Inspector O and the Twitter Account

twitterInspector O was the glummest I’d ever seen him. He was sitting at a table in a dark corner of the bar, shoulders slack, head bowed, eyes closed. At first it appeared he might be praying.

“What’s wrong, Inspector?” I put a cheery note into my voice. “It’s the New Year. All is fresh and sparkling with hope.”

“Shut up, will you?” He looked up at me, waved a cell phone in the air, and groaned.

The groan was with such genuine pain that I immediately grew alarmed. “Really, Inspector, can I help? Should I call an ambulance?”

“No, I am beyond help.” He paused dramatically and indicated I should sit. “What do you know about Ben Hogan?”


“You heard me. Why do you always pretend to be hard of hearing when I ask something?”

“I heard you. I just wasn’t sure I heard you right. Ben Hogan? What do I know about him? Not much. I do know, however, that he’s dead.”

“What? When!”

“That I couldn’t say. Maybe twenty years ago.”

“Brother, when it rains! Now what am I supposed to do?”

“If you’d tell me what this is about, maybe I could suggest something.”

O lowered his voice and leaned toward me. “I’ve been ordered to get a Twitter account.”

Stunned as I was, I still managed to stammer, “You? Why?”

“Because,” he paused, pointed at the ceiling, and then handed me his phone. “Here, look at this rope.”

“String.” I thought about it. “Or maybe thread.” I quickly read what was on the screen and then took a long look at the phone itself. “Where did you get this thing? Samsung was supposed to recall them all.”

“Yeah, well they sold crates of them to us. The Office 39 people were happy with the deal, so no one said anything.”

“Here,” I handed it back. “You hold it.”

“Twitter.” He shuddered. “It took me a whole day just to read the terms of service.”

“Inspector,” I said softly, “No one reads terms of service.”

He stared at me. “Oh,” he said finally. Then a wave of concern passed over his features. “What if I’m not friended by anyone?”

“That’s not Twitter. That’s Facebook.”

“There are two of them?” He looked alarmed.

“They make money for different people.”


“OK,” I said briskly, “you need a Twitter account. I have a feeling I know why, and I have a feeling I know who is actually going to use it. Should I ask?”

O shook his head. “Leave it alone.” Then he took a notebook from his pocket and cleared his throat. “I was given a series of questions.”


“First, can we call it something else?”


“A tweet. Can’t it be called something else? If it’s going to be used,” he pointed upwards, “tweet doesn’t work well. What else is possible?”

I thought a moment. “Bray?”

O’s eyes bore into me. He frowned. He shifted nervously in his chair. “No,” he said. Then again, a little louder, as if to make the point more clearly, “No. Listen, if you are going to be a smart-alan, just go away.”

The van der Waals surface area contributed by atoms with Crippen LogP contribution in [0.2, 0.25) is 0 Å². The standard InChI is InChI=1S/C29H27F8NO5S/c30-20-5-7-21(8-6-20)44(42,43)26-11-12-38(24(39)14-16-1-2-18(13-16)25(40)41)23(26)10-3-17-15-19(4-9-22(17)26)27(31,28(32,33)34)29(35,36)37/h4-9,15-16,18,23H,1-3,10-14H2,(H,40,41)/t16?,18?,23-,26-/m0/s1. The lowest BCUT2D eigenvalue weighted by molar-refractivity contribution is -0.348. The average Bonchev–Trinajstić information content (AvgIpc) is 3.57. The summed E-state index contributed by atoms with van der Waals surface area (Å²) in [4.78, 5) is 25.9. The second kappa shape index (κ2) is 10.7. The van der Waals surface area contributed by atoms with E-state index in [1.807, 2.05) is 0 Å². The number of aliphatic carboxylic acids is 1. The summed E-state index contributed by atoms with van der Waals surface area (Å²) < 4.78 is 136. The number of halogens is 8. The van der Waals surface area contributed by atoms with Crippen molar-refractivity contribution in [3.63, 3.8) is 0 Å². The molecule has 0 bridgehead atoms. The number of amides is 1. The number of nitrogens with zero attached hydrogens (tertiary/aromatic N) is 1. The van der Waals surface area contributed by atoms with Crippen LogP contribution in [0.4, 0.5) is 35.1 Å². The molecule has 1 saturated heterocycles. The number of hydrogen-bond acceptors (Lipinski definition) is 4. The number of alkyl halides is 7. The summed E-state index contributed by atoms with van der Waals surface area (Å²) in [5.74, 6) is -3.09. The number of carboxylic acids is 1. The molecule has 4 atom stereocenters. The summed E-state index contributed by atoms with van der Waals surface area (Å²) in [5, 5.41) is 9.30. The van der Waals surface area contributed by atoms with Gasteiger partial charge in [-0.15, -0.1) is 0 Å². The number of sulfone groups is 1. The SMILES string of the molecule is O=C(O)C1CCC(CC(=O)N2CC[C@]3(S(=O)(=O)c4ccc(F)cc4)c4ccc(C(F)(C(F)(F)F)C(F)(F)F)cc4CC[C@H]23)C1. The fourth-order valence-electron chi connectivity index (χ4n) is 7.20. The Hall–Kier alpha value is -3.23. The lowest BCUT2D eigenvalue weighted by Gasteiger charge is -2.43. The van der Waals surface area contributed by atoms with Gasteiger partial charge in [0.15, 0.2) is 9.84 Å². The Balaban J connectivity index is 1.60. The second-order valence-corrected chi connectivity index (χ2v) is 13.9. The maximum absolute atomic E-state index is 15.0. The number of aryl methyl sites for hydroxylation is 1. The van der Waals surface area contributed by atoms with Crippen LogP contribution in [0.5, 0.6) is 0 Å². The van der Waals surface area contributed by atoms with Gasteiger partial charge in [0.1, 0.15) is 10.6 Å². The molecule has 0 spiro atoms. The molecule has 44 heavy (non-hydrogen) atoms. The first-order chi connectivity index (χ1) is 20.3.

“Alec. Sorry, I really was just going down the list. OK, how about bark?”







“You’re getting colder.”


“I’ll take it,” he said quickly. “Next, about format. What is hash tag?”

“I don’t actually know.”

“Well, does it have to do with food? I need to find out. I had a hell of a time getting pizza chefs to Pyongyang. I’m not sure we can do the same thing with deli food.”

“Keep going, what else is on your list?”

“Punctuation. We notice your man is big on using exclamation points.”


“And so, the question is why would a leader need exclamation points? Only underlings need them. If you are on top, everything you say is an exclamation point.”

“I never considered that. You may be on to something.”

“Damn right.” He ran his finger down the list. “Most of the rest of this is, ah, oh, one more thing. What does it mean, the single word ‘Not,’ by itself? Not what?”

“Give me an example.”

He pressed some buttons then showed me the screen.

I nodded. “Didn’t realize you and the President were related?”

“Don’t joke around, Church.” He looked at the ceiling. “Stay on the point. What’s ‘not’?

“It’s the new American English. We are cutting back on complete thoughts. You may have to get used to it.”

O scratched his chin. “How about this?” He fiddled with the screen, cursed a couple of times, then showed me the phone.

“Incidentally,” O took the phone back, “that isn’t exactly what was said. What was said—and I know because they asked me what I thought—was that the preparatory work for test firing an ICBM reached the final stage.”

“Same thing.”

O smiled. “You think so?”

We sat for a moment. Finally, I said, “What did you want to know?”

“That last part, ‘it won’t happen.’ What won’t happen?”

It was getting late and I didn’t want to get bogged down in tea leaves, so I wagered with myself that he was asking a rhetorical question and waltzed along to something that interested me. “When is your,” I looked up at the ceiling “maiden tweet?”

O shrugged. “That’s for me to know and you to find out’

“Fair enough. Then answer me this. What about Ben Hogan? Why do you want to know?”

“They saw a picture of your man playing golf. Inviting Rodman didn’t go so well, so a couple of weeks ago, someone piped up at one of the midnight parties and suggested inviting Hogan. I guess that’s out, though, huh?”

I nodded.

“Well, as always you are terrifically helpful, Church.” He put his notes back in his pocket and stood up. “Keep your eyes open,” he said as he turned to go. “Who knows, with the first one we may get a virus.”

“Go viral,” I shouted after him, but he was already out the door.

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